Finally, if you just wish to change the background color instead of setting a background image, go to: HKEY_USERS/.DEFAULT/Control Panel/Colors. Double click on the “Background” string value and change the values.

The values are in R G B; the default should be something similar to 0 78 152, meaning the Red component is 0; Green is 78; and Blue is 152.

Low Disk Space Balloon Warning

Some of you may have gotten this before if you have a hard drive nearing its capacity. XP will notify you via a balloon warning, notifying you of the situation and inviting you to clean up your disk. It can be very annoying. There are two remedies for the problem. The first is to go out a buy another hard drive. The second is this quick registry edit: Open up regedit and go to HKEY_CURRENT_USER/Software/Microsoft/Windows/CurrentVersion/Policies/Explorer. Create a new DWORD value called “NoLowDiskSpaceChecks”, give it a value of 1, and reboot. You won’t be seeing that pesky balloon warning again.

“My [Insert Name Here]” Folder Keeps Reappearing

My eBook, My Music, My Picture, etc, etc, etc. No matter how many times you delete them, they just keep coming back. Here’s how to get rid of them for good.

Go to Start > Run and type regsvr32 /u mydocs.dll. Now go ahead and delete those pesky “My” folders.

Once you have finished, go to Start > Run and type regsvr32 mydocs.dll.

Right Click Context Menu Items

These tweaks go to address the annoyance of having a lengthy list of items on any right-click menu that get installed with various programs.

“Send To” List Items
To add/remove things in the right click > Send To menu, go to this directory: x:Documents and SettingsusernameSendTo. Feel free to add and remove shortcuts at your leisure within this folder.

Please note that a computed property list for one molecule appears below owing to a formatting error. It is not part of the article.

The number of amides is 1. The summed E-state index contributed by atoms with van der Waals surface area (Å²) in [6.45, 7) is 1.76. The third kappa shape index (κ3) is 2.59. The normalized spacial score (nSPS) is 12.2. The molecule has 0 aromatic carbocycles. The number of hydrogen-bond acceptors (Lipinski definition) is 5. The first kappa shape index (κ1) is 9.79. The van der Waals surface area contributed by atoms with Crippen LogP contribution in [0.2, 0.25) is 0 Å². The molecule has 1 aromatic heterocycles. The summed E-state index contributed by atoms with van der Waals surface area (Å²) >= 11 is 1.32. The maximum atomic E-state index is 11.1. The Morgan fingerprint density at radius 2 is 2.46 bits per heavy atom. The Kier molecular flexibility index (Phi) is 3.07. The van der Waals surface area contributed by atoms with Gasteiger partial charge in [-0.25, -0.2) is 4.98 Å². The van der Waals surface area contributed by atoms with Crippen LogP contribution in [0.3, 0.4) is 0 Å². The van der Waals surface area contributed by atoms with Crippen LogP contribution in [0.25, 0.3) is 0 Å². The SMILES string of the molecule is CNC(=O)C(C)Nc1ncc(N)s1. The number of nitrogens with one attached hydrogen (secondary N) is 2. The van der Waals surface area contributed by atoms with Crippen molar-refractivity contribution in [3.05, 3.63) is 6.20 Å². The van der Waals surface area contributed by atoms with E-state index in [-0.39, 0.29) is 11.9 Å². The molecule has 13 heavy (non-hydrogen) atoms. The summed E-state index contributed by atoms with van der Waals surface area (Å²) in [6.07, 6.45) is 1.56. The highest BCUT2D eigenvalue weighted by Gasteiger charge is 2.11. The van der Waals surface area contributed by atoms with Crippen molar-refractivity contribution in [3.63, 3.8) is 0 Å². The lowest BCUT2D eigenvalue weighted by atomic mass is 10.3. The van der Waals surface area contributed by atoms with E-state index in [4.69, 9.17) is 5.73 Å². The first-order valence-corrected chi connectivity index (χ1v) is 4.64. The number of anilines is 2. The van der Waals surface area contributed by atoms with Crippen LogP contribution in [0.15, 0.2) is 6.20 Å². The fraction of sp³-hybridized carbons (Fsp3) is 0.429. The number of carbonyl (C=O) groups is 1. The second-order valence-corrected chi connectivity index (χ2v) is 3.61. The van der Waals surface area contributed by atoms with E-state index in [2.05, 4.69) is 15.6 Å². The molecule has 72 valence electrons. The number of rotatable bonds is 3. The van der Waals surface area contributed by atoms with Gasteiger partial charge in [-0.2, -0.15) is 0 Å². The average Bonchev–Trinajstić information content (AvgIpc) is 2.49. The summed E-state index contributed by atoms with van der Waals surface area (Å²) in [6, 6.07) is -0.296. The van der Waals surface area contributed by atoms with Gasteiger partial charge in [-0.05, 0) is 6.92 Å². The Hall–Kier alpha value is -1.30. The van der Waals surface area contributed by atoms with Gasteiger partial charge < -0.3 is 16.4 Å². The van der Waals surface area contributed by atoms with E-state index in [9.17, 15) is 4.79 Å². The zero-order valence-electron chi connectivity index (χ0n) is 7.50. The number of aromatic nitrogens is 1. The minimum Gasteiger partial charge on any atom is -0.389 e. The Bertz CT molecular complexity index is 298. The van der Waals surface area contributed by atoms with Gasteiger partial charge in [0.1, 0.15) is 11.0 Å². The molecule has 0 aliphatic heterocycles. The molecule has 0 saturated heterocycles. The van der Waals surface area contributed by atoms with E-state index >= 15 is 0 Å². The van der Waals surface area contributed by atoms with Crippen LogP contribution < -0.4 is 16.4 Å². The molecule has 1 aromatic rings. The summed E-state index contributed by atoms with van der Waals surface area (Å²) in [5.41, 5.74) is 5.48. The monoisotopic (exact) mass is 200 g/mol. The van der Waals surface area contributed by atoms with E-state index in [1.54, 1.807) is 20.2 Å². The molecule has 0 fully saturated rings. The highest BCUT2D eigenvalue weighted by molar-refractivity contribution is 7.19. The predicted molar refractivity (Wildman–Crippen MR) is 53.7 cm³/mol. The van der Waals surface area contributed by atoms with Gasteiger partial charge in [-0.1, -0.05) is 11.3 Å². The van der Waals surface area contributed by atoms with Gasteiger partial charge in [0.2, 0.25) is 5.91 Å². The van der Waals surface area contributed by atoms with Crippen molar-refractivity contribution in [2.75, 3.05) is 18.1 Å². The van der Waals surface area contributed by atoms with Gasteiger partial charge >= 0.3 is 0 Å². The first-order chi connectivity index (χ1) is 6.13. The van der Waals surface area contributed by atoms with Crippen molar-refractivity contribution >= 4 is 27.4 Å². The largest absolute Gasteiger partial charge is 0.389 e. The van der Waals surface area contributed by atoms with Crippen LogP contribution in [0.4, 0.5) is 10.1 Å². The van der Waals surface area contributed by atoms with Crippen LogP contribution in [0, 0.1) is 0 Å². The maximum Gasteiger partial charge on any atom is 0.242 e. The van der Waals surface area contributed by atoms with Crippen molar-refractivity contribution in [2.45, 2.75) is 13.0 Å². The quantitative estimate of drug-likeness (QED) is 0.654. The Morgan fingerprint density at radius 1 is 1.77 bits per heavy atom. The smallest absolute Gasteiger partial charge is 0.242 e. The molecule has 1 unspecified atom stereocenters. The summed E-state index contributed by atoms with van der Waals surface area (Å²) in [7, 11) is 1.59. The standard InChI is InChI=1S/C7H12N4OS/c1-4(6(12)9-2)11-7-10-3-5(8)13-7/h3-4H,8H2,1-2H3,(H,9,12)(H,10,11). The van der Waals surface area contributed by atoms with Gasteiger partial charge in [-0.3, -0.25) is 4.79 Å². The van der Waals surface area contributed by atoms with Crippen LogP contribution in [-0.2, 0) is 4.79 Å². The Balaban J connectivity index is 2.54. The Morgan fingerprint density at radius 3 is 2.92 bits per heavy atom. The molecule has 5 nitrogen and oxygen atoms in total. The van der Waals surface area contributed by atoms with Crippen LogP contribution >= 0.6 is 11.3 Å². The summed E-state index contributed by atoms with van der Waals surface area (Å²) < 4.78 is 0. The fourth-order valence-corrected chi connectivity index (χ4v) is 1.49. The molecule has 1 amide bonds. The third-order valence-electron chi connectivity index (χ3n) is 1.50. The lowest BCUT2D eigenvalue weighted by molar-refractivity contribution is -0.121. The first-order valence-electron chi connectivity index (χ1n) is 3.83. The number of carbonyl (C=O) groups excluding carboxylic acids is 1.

“New” List Items
To get rid of things in the right click > New menu, open up regedit, and go to HKEY_CLASSES_ROOT/.ext and delete the sub-key Shellnew. .ext being the actual extension type you wish to remove (ie .psd, .rar, .bmp, etc.).

You can also do this from the run command prompt, but only with Windows XP. If you wanted to delete “Photoshop image”, enter this: reg delete HKCR/.psd/Shellnew, and hit “Y” when prompted if it’s the key you wish to delete.

Note that this run command will not work with Microsoft extensions. You will have to go into the registry and navigate to each sub key for the extension (ie, .xls, . ppt, .pub, etc), and delete the Shellnew keys that reside there. Make sure you pay attention for separate programs that use the same extension, such as Wordpad and Microsoft Word. There are separate entries under the .doc extension for each one.

Context Menu
If you right click on any file or folder, you can sometimes see a length list of “Add to…” items or other such junk that gets placed on the menu with the installation of certain programs.

Items that are located in the “Open with…” slide menu are located in HKEY_CLASSES_ROOT/*/OpenWithList in the registry. Deleting items off this list should only be done if an “Open with…” extension has been wrongly associated with a certain program. Once deleted, you will be free to re-associate it, or just leave it as is. This should not be confused with

Anything found below “Open With…” to the next separator is found in this key in the registry: HKEY_CLASSES_ROOT/*/shellex/ContextMenuHandlers. In the image example, “The Cleaner”, “WinRar”, “WinZip” and “Yahoo Email” are the items that can be removed. As a side note, the WinRar and WinZip menus can be useful if you start using them, so it may be suggested that those two entries be left.

Here are other locations for any global entries that only appear after right clicking on certain files or folders:
These are for the items that appear when right clicking on a folder:

These are for the items that appear when right clicking on a drive (hard drive, CD drive, etc):

These are for the items that appear when right clicking on a file. Note that extension specific menu entries are not located here.

There are two ways to approach editing out context menu items. The first is if you don’t know what it is, leave it alone. The second is backup the registry entry, try removing the entry and if it doesn’t end up being a desirable result, restore the entry you backed up. The good thing about fooling around with these menu item tweaks is that they do not require a reboot to be applied.

Running Ancient Programs in XP